A two-and-a-half-year old class-action lawsuit against the city of Billings will soon move forward, after a judge's ruling last week to keep the current attorneys.
Plaintiffs have been arguing against the city's franchise fees on water, sewer and garbage services.
According to court documents, the city started imposing the fees in 1992 and plaintiffs have been complaining for 25 years.
They say the fees are an illegal sales tax, since they go into the general fund and not toward those services.
The city removed the franchise fees in 2018.
Attorney for the plaintiffs, Matthew Monforton, said his clients want a stipulation or court order that the fees do not come back.
In 2019, the judge certified the class being represented.
Since then, Heenan filed to intervene and take over representation.
The judge's ruling states that motion was not timely and lacked merit because the proposed intervenors failed to show the other group was inadequate.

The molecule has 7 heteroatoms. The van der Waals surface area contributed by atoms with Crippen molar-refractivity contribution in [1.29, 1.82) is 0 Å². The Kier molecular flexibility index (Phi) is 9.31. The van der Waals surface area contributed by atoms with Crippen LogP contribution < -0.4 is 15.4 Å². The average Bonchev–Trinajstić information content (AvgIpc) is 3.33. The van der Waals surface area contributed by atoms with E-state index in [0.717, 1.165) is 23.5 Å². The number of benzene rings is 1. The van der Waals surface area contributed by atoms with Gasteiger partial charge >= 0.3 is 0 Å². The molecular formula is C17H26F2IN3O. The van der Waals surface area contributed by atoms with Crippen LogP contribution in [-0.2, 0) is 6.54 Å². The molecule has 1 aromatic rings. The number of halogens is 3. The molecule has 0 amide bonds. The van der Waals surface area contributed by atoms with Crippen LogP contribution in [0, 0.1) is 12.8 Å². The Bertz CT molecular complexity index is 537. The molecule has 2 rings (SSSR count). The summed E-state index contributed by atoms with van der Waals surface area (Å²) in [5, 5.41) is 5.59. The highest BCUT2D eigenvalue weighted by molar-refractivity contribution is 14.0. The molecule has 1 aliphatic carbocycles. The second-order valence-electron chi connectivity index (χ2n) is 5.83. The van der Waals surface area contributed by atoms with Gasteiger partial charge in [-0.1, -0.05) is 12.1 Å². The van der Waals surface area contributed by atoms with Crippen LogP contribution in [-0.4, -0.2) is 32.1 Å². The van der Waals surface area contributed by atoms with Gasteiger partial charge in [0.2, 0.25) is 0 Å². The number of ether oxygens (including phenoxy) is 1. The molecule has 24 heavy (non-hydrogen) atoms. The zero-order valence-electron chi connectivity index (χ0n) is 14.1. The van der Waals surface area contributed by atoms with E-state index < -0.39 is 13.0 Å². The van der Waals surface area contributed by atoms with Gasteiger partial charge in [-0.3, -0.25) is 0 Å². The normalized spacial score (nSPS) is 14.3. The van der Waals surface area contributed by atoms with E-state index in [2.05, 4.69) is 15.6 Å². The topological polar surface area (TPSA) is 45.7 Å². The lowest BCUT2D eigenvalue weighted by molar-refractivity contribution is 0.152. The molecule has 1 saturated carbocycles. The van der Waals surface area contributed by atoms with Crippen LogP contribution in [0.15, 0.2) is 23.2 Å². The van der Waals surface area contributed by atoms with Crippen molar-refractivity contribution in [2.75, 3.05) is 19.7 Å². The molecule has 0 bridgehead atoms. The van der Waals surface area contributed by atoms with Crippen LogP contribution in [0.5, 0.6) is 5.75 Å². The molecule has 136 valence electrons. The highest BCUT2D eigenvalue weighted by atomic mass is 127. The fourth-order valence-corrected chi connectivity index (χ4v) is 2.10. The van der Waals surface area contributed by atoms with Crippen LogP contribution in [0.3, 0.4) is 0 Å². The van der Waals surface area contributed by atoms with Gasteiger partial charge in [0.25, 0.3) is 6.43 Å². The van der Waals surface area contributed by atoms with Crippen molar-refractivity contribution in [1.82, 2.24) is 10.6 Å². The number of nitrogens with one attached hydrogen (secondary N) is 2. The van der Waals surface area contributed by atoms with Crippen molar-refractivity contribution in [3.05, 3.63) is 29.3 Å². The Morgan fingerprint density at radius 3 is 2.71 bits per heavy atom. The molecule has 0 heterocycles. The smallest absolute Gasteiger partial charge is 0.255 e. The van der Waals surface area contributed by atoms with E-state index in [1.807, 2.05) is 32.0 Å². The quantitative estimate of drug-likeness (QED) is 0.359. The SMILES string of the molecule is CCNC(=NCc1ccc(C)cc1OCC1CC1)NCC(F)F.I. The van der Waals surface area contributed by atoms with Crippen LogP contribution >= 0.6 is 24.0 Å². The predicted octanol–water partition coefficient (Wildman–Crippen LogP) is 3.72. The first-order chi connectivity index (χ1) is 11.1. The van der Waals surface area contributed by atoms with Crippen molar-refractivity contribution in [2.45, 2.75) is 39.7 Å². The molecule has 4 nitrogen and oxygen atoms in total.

"The idea that the franchise fee should be stopped, I think was a noble one at the start," said John Heenan, attorney for the proposed intervenors. "Good for them. But there was a lot easier way to get there and it didn't need to take so much time and it didn't need to cost so much money."
Heenan said taxpayers will have to pay attorney fees for both sides and he had proposed that he would not collect a fee.
"It means our clients will be able to proceed in their efforts to get refunds for city ratepayers, of the illegal sales taxes that the city has taken from them over the years," Monforton said. "The judge made clear that the class representatives were more than adequately representing the taxpayers of Billings, as were class counsel."
Monforton said he anticipates informing ratepayers about this case and their ability to either remain in the case or opt out, and the potential for refunds.